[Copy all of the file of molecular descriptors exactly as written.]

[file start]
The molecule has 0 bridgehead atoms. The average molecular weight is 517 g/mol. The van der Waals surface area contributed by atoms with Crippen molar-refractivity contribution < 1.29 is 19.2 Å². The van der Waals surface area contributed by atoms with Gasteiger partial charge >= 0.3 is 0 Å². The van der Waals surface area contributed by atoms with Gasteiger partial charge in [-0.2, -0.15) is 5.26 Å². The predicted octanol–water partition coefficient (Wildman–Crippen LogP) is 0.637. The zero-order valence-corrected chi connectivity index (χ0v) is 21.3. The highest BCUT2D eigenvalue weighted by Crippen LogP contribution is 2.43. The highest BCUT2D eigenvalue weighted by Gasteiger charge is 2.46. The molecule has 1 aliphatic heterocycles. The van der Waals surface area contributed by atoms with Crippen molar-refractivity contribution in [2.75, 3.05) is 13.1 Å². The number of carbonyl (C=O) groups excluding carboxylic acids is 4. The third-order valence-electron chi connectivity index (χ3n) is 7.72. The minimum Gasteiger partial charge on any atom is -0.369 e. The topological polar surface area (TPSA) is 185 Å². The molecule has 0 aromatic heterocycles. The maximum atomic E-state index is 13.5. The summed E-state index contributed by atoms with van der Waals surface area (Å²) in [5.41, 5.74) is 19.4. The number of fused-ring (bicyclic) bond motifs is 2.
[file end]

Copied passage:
The molecule has 0 bridgehead atoms. The average molecular weight is 517 g/mol. The van der Waals surface area contributed by atoms with Crippen molar-refractivity contribution < 1.29 is 19.2 Å². The van der Waals surface area contributed by atoms with Gasteiger partial charge >= 0.3 is 0 Å². The van der Waals surface area contributed by atoms with Gasteiger partial charge in [-0.2, -0.15) is 5.26 Å². The predicted octanol–water partition coefficient (Wildman–Crippen LogP) is 0.637. The zero-order valence-corrected chi connectivity index (χ0v) is 21.3. The highest BCUT2D eigenvalue weighted by Crippen LogP contribution is 2.43. The highest BCUT2D eigenvalue weighted by Gasteiger charge is 2.46. The molecule has 1 aliphatic heterocycles. The van der Waals surface area contributed by atoms with Crippen molar-refractivity contribution in [2.75, 3.05) is 13.1 Å². The number of carbonyl (C=O) groups excluding carboxylic acids is 4. The third-order valence-electron chi connectivity index (χ3n) is 7.72. The minimum Gasteiger partial charge on any atom is -0.369 e. The topological polar surface area (TPSA) is 185 Å². The molecule has 0 aromatic heterocycles. The maximum atomic E-state index is 13.5. The summed E-state index contributed by atoms with van der Waals surface area (Å²) in [5.41, 5.74) is 19.4. The number of fused-ring (bicyclic) bond motifs is 2.